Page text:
Re: maize in Europe and India: a twisted tale
Yuri Kuchinsky (firstname.lastname@example.org)
7 Jan 1997 15:12:51 GMT
I have read carefully this long post of yours, and now will make some
comments about some of the issues you raise. Again, I compliment you on
the solid research that you did, especially in looking up some
specialized literature that is not easy to track down for
GKeyes6988 (email@example.com) wrote:
: YURI HAS NOT FOUND HIS "SMOKING GUN", BUT RESEARCHING HIS ARGUMENT HAS
: REVEALED WHAT SEEMS OT BE A LEGITMATE, ONGOING DEBATE ABOUT THE ANTIQUITY
: OF MAIZE IN ASIA.
You make three conclusions, and I will reply to them point by point. You
start with this,
: 1. The articles by Jeffreys and Johannessen are deeply flawed and have
: been well rebutted, even by those who still favor a pre-Columbian maize in
Further, you include these details:
: "Johannessen and Parker conclude, on the basis of several intricate
: details, including kernel-like carvings, that these structures
: morphologically represent the maize ear. their conclusions are, however,
: based on gross comparisons of MLS and maize ear, for qualitative traits
: such as the shape of MLS and kernels, curving at the tip of MLS, and
: arrangment of kernels. Most of the characters for which they made
: comparisons are subjective and not quantifiable, and hence not amenable to
: statistical analysis. Indeed, in the quantitative trait they recorded
: (width.thickness ratio for the bead-like structures or 'kernels' of MLS),
: MLS were significantly different from maize ears. Payak and Sachan
: examined 50 friezes in Somnathpur and concluded that the objects resemble
: some kind of beaded ornamentation characteristic of the Hoysala tradition
: and they did not represent maize ears. However, their conclusions also
: are not based on quantitative data. Hence the present study (Veena and
: Sigamani pg 196).
As I understand it, V & S have found problems both with Johannessen &
Parker, and with the work of P & S.
: In other words, both earlier studies basically "eyeballed" the icons in a
: subjective and highly interpretive fashion. J and P "saw" ears of corn
: while Payak and Sachan "saw" nothing of the kind.
: Veena and Sigamani then proceed to do a systematic morphological study
: with statistical analysis and conclude that these icons -- whatever they
: might have represented -- do not likely represent corn. This kind of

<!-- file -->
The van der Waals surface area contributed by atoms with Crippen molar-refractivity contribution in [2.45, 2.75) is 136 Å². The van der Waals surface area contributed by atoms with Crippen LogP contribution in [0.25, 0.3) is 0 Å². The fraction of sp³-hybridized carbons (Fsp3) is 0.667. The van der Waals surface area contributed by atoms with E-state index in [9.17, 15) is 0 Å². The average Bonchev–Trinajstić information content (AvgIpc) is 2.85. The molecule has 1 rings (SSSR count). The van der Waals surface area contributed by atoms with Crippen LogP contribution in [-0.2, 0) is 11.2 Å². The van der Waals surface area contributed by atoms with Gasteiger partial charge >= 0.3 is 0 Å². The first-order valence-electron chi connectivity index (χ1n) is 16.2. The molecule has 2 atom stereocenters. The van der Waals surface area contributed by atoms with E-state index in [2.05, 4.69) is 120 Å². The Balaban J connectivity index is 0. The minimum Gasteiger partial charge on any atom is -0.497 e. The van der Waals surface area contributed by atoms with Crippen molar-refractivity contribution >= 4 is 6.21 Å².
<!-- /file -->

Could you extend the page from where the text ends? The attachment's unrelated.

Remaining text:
: analysis is crucial in the study of iconography -- and for that matter,
: unknown scripts. Otherwise, something can look like whatever you want it
Now, what can I say here? V & S claim to have found the right kind of
methodology to evaluate these carvings. But is their methodology really
infallible? I'm sure someone else can easily come along and devise
another methodology, and claim that IT is the most appropriate?
In particular, they say above: "Most of the characters for which they [J
& P] made comparisons are subjective and not quantifiable". Well, sure,
these _may be_ subjective characters. But, really, what do we have here?
We have a UNIQUE case of a large number of ancient carvings that _seem_
to many to represent maize. (And not only that, but also a very unusual
archaic variety of maize, that, although unusual, still looks like
maize.) How do you devise _an objective methodology_ for comparison in
such a case? And -- whatever methodology you devise -- is it possible
that nobody would come along to cast doubt on it and to suggest another
methodology? I don't think so.
I don't think the debate about methodologies is irrelevant here. But
let's not get sidetracked too far. This matter is not so complicated that
it would not allow for an individual judgement -- yes, subjective --
based on simple observation.
Get a few fair-minded people to look at the carvings and take a vote. If
they vote, Yes, this is maize -- so be it. If, No, then No. Now, how's
this for a methodology?
Does this seem flippant? Perhaps it is. But I say what I say in the firm
belief that this debate about Indian maize will not be settled by the
narrow debate about what the carvings represent. On the other hand, I
also firmly believe that this debate about Indian maise WILL BE SETTLED
eventually, and perhaps not too far away in the future -- but on a
different basis. On this, more later.
As this post is getting long already, I will continue in the next one.
(provided originally by Domingo Martinez Castilla
Johannessen, Carl, 1988 "Indian maize in the twelfth century B.C."
Nature 332:587 (note that the date was wrong: should have said A.D.)
Johannessen and Parker 1989 "Maize ears sculptured..." Economic Botany.
Payak and Sachan 1988 "Maize in Somnathpur, an Indian medieval temple",
Nature 335: 773-774
Payak, M.M., and Sachan, J.K.S. 1993 "Maize Ears Not Sculpted in 13th
Century Somnathpur Temple in India." Economic botany. APR 01 1993, vol.
47, no. 2, p. 202-
Veena and Sigamani 1991 "Do objects in friezes of Somanthpur temple (1268
AD) in South India represent maize ears?" Current Science 61:395-396
=O= Yuri Kuchinsky in Toronto =O=
--- a webpage like any other... http://www.io.org/~yuku ---
Diffusionist studies are not, as they are sometimes said to be,
attempts to depreciate the creativity of peoples; rather they are
efforts to locate and specify this creativity. D. Frazer,
THEORETICAL ISSUES IN THE TRANS-PACIFIC CONTROVERSY, Social
Research, 32 (1965) p. 454, as quoted by J. Needham.